Presented By O’Reilly and Cloudera
Make Data Work
21–22 May 2018: Training
22–24 May 2018: Tutorials & Conference
London, UK

Kafka streaming microservices with Akka Streams and Kafka Streams

Dean Wampler (Lightbend), Boris Lublinsky (Lightbend)
13:3017:00 Tuesday, 22 May 2018
Average rating: ***..
(3.00, 1 rating)

Who is this presentation for?

  • Data engineers and architects

Prerequisite knowledge

  • Programming experience, preferably with Java or Scala
  • Familiarity with Kafka, Kafka Streams, and Akka Streams (useful but not required)

Materials or downloads needed in advance

What you'll learn

  • Learn how to combine Kafka with Akka Streams and Kafka Streams to implement stream processing microservices, leveraging the strengths of these tools while avoiding their weaknesses
  • Understand how these libraries compare to Spark Streaming and Flink for stream processing

Description

If you’re building streaming data apps, your first inclination might be to reach for Spark Streaming, Flink, Apex, or similar tools, which run as services to which you submit jobs for execution. But sometimes, writing conventional microservices with embedded stream processing is a better fit for your needs.

Kafka Streams and Akka Streams are both libraries that you integrate into your microservices, which means you must manage their lifecycles yourself, but you also get lots of flexibility to do this as you see fit. Kafka Streams is purpose built for reading data from Kafka topics, processing it, and writing the results to new topics. With powerful stream and table abstractions, and an exactly once capability, it supports a variety of common scenarios involving transformation, filtering, and aggregation. Akka Streams, on the other hand, emerged as a dataflow-centric abstraction for the Akka Actors model, designed for general-purpose microservices, especially when per-event low latency is important, such as for complex event processing, where each event requires individual handling. Because of its general-purpose nature, Akka Streams supports a wider class of application problems and third-party integrations, but it’s less focused on Kafka-specific capabilities.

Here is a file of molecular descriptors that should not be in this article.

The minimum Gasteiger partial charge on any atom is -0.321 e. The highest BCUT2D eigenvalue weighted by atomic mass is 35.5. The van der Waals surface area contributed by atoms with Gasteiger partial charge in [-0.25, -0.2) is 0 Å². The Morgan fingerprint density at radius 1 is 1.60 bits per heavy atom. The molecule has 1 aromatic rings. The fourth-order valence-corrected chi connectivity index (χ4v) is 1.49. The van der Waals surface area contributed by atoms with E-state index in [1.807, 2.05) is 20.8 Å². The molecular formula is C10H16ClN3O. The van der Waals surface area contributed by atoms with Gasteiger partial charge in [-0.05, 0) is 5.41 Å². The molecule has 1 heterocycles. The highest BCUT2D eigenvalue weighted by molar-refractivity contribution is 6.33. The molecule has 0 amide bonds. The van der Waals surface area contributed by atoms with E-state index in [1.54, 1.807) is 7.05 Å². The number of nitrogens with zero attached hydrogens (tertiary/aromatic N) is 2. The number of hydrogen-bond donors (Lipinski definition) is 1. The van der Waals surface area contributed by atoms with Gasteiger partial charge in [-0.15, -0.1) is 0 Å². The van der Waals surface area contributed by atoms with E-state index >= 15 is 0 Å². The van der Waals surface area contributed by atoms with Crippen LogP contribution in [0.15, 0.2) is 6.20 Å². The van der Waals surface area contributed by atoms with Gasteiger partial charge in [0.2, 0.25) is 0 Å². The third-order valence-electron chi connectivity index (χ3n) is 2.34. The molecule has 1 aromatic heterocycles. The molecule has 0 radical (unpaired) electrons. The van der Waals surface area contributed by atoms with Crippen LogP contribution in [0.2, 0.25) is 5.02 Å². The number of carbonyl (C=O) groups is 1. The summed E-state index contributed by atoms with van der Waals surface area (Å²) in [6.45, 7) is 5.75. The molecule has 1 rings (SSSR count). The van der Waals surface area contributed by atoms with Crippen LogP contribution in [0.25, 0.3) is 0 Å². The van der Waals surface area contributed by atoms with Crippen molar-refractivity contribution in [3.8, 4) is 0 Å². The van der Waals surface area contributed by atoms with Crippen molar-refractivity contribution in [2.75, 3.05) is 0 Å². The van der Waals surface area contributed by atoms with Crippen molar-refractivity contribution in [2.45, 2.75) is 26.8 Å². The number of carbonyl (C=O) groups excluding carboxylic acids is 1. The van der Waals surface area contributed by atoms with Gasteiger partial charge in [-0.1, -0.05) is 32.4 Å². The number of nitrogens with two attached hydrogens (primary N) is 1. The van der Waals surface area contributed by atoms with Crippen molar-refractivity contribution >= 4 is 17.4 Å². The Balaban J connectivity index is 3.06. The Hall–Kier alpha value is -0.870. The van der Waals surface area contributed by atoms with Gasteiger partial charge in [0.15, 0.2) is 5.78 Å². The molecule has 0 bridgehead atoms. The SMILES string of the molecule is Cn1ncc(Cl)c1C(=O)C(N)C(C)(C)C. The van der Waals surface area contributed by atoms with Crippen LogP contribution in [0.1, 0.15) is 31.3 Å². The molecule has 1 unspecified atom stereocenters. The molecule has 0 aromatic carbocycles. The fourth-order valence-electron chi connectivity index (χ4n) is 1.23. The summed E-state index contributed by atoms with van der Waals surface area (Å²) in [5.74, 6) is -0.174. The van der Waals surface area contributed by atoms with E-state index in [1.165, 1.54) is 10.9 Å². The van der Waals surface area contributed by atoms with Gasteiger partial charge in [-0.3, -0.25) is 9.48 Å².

Dean Wampler and Boris Lublinsky walk you through building streaming apps as microservices using Akka Streams and Kafka Streams. Along the way, Dean and Boris discuss the strengths and weaknesses of each tool for particular design needs and contrast them with Spark Streaming and Flink, so you’ll know when to chose them instead.

Photo of Dean Wampler

Dean Wampler

Lightbend

Dean Wampler is the vice president of fast data engineering at Lightbend, where he leads the creation of the Lightbend Fast Data Platform, a distribution of scalable, distributed stream processing tools including Spark, Flink, Kafka, and Akka, with machine learning and management tools. Dean is the author of Programming Scala and Functional Programming for Java Developers and the coauthor of Programming Hive, all from O’Reilly. He is a contributor to several open source projects. A frequent Strata speaker, he’s also the co-organizer of several conferences around the world and several user groups in Chicago.

Photo of Boris Lublinsky

Boris Lublinsky

Lightbend

Boris Lublinsky is a software architect at Lightbend, where he specializes in big data, stream processing, and services. Boris has over 30 years’ experience in enterprise architecture. Over his career, he has been responsible for setting architectural direction, conducting architecture assessments, and creating and executing architectural roadmaps in fields such as big data (Hadoop-based) solutions, service-oriented architecture (SOA), business process management (BPM), and enterprise application integration (EAI). Boris is the coauthor of Applied SOA: Service-Oriented Architecture and Design Strategies, Professional Hadoop Solutions, and Serving Machine Learning Models. He is also cofounder of and frequent speaker at several Chicago user groups.

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